Drought Could Lead To ‘Superblooms’ Of Valley Fever. What You Can Do Protect Yourself From The Disease.
Add another consequence to California’s ongoing drought: more dust that could contain the fungus that causes Valley Fever.
Researchers say the worsening drought is creating more of the dangerous dust. The disease comes from fungus in dirt and soil, and is endemic to the southwest and California, particularly the Central Valley. When the dust from the fungus is inhaled it creates a common respiratory illness in its victims.
It is thought that the fungus grows best after rain and once the soil starts to dry out is when it’s dispersed into the air. The drought could cause “superblooms” of the fungus, experts say, priming the landscape for outbreaks of Valley Fever in drier seasons.
Chain | Cohn | Clark for years has represented workers who contracted Valley Fever while on the job, and those legal claims are ever-increasing too, said attorney Jim Yoro, veteran workers’ compensation lawyer in California.
The Centers for Disease Control and Prevention estimates that there are about 150,000 valley fever cases in the United States each year, but most researchers say the number is much higher — closer to 350,000.
And cases are rising in California, according to the California Department of Public Health. Over 3,000 cases and 30 deaths were recorded in 2021 in Kern County, which is nearly triple the 2015 total, Public Health Director Brynn Carrigan shared.
California state legislators from Bakersfield were able to secure more than $8 million in state funding for a Valley Fever Vaccine Project. Additional millions of dollars have been earmarked for public health, research and a Bakersfield-based Valley Fever Institute.
The CDC recommends “common-sense methods” for discouraging Valley fever infections. They include:
- Avoid dusty areas such as excavation or construction sites. (If you can’t avoid these areas, wear an N95 respirator while you’re there)
- Stay inside during dust storms and close your windows.
- Avoid activities that involve close contact to dirt or dust, including yard work, gardening, and digging.
- Use air filtration measures indoors.
- Clean skin injuries well with soap and water to reduce the chances of developing a skin infection, especially if the wound was exposed to dirt or dust.
- Take preventive antifungal medication if your healthcare provider says you need it.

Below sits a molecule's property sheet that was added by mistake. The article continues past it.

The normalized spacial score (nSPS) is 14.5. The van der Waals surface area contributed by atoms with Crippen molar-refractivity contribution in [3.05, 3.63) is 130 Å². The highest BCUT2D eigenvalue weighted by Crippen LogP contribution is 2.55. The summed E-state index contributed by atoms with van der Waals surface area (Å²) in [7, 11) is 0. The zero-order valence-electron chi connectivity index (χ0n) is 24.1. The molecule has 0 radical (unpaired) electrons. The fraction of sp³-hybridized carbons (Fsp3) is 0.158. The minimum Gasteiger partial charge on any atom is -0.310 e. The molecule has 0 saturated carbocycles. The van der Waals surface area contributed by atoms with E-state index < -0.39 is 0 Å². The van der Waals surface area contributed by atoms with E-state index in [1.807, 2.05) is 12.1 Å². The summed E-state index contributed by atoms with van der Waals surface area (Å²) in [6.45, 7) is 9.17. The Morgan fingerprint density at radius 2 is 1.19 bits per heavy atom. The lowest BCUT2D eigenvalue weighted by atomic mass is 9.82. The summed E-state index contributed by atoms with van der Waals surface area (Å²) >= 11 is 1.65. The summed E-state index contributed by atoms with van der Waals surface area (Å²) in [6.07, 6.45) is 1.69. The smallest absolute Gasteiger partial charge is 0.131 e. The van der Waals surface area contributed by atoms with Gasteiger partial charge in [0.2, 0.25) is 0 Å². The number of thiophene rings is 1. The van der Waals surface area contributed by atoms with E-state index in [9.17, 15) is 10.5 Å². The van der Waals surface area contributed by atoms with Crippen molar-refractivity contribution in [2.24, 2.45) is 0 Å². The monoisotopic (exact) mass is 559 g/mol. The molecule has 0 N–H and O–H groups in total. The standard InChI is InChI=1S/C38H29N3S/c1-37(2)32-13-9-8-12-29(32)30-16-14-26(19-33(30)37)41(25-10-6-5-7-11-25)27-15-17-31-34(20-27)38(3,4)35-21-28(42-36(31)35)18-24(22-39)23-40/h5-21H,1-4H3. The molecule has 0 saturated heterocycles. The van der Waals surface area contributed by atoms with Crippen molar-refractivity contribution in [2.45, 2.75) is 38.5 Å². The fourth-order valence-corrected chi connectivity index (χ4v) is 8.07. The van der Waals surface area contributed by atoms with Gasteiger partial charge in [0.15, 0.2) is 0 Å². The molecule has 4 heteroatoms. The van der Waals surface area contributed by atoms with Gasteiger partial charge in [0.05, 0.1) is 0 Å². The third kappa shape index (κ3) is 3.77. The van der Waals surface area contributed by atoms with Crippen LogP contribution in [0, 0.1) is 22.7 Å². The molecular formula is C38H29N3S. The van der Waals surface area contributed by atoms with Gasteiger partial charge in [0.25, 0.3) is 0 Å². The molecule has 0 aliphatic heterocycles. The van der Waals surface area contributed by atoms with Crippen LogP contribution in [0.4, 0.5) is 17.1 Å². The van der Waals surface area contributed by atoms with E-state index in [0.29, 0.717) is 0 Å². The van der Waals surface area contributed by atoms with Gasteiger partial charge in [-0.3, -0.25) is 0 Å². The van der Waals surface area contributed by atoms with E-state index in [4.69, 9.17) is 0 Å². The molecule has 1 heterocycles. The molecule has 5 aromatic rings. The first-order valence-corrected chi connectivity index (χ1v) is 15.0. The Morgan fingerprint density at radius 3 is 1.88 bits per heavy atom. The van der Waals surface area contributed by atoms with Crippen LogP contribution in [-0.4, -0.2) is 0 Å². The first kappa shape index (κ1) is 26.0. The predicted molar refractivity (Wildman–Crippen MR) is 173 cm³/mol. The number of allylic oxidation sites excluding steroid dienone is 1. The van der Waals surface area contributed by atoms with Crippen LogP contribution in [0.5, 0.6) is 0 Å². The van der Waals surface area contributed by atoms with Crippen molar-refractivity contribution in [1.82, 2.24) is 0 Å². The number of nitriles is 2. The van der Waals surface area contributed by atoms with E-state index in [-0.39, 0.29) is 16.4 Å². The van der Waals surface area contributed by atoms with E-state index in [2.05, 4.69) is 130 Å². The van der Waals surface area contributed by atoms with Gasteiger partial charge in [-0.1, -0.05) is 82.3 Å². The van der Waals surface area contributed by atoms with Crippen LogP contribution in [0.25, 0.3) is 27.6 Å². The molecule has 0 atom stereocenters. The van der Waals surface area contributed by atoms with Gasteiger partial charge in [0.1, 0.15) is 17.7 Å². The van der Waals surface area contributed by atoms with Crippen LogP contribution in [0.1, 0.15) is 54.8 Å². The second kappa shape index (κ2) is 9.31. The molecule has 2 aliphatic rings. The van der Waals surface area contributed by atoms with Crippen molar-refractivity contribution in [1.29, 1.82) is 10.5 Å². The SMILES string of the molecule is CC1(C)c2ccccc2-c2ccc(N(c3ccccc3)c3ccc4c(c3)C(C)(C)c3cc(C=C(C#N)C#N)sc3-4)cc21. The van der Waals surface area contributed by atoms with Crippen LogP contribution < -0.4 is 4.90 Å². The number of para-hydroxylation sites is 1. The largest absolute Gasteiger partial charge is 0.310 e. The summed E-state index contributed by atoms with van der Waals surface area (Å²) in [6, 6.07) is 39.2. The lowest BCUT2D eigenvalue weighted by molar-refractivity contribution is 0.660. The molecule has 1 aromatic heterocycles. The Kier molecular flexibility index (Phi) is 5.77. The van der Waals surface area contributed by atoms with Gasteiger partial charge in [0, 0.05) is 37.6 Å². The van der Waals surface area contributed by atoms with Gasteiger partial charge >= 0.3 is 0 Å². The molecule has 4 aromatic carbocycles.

Learn even more about Valley Fever below.
WHAT IS VALLEY FEVER?
Valley Fever, or coccidioidomycosis, is caused by a fungal spore that is found in soils in the southwest United States, and in some areas of Central and South America. People get infected by breathing in spores contained in dust that gets into the air when it’s windy or when the soil is disturbed during activities such as digging, gardening and construction.
In many cases, Valley Fever does not make people ill, but some get flu-like symptoms that can last a month or more. Most who have flu symptoms recover fully, but others can develop severe disease, including pneumonia and infection of the brain, joints, bone, skin and other organs. Anyone who thinks they might have Valley Fever should see a doctor. A blood test can determine the disease, and doctors should be suspicious of Valley Fever in patients who live in the valley or have traveled through the area who have a cough that doesn’t go away after more than several weeks.
Valley Fever does not spread from person to person, and many people who are exposed to the fungus never have symptoms. Other people may have flu-like symptoms, including fatigue, cough, fever, shortness of breath, headache, night sweats, muscle aches or joint pain, and rashes on the upper body or legs. Serious illness can occur, resulting in hospitalization, long-term disability, or even death.
Healthcare providers prescribe antifungal medication for some people to try to reduce symptoms or prevent the infection from getting worse. People who have severe lung infections or infections that have spread to other parts of the body always need antifungal treatment and may need to stay in the hospital.
VALLEY FEVER AS A WORK INJURY
Employers in affected areas can take steps to protect workers from breathing in the fungal spores that cause Valley Fever. These include controlling dust, providing worker training, and suspending outdoor work during heavy winds. It’s important for employers of outdoor workers to post resources for preventing work-related Valley Fever. Each year, more than 1,000 Californians receive hospital treatment for Valley Fever, and about eight of every 100 people hospitalized die from the infection annually.